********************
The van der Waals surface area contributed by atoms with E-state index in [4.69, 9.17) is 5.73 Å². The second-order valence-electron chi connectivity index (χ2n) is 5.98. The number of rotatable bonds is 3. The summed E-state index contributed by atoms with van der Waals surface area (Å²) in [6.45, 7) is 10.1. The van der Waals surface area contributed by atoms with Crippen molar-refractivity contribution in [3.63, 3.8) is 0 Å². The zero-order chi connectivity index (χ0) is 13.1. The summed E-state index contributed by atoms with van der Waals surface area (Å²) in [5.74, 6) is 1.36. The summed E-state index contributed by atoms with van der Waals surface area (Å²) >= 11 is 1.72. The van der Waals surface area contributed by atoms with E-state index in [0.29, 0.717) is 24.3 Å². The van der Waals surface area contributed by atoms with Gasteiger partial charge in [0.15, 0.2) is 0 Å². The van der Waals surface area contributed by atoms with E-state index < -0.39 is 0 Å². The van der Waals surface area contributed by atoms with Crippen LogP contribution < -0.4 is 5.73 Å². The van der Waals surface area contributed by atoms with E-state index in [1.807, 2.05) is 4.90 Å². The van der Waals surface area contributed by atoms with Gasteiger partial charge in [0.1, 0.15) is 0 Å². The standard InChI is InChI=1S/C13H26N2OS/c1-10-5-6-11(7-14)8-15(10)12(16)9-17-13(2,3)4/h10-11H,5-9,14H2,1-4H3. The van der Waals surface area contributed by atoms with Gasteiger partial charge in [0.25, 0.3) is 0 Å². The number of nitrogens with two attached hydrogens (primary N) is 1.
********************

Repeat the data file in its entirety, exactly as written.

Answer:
The van der Waals surface area contributed by atoms with E-state index in [4.69, 9.17) is 5.73 Å². The second-order valence-electron chi connectivity index (χ2n) is 5.98. The number of rotatable bonds is 3. The summed E-state index contributed by atoms with van der Waals surface area (Å²) in [6.45, 7) is 10.1. The van der Waals surface area contributed by atoms with Crippen molar-refractivity contribution in [3.63, 3.8) is 0 Å². The zero-order chi connectivity index (χ0) is 13.1. The summed E-state index contributed by atoms with van der Waals surface area (Å²) in [5.74, 6) is 1.36. The summed E-state index contributed by atoms with van der Waals surface area (Å²) >= 11 is 1.72. The van der Waals surface area contributed by atoms with E-state index in [0.29, 0.717) is 24.3 Å². The van der Waals surface area contributed by atoms with Gasteiger partial charge in [0.15, 0.2) is 0 Å². The van der Waals surface area contributed by atoms with E-state index < -0.39 is 0 Å². The van der Waals surface area contributed by atoms with Crippen LogP contribution < -0.4 is 5.73 Å². The van der Waals surface area contributed by atoms with E-state index in [1.807, 2.05) is 4.90 Å². The van der Waals surface area contributed by atoms with Gasteiger partial charge in [0.1, 0.15) is 0 Å². The standard InChI is InChI=1S/C13H26N2OS/c1-10-5-6-11(7-14)8-15(10)12(16)9-17-13(2,3)4/h10-11H,5-9,14H2,1-4H3. The van der Waals surface area contributed by atoms with Gasteiger partial charge in [0.25, 0.3) is 0 Å². The number of nitrogens with two attached hydrogens (primary N) is 1.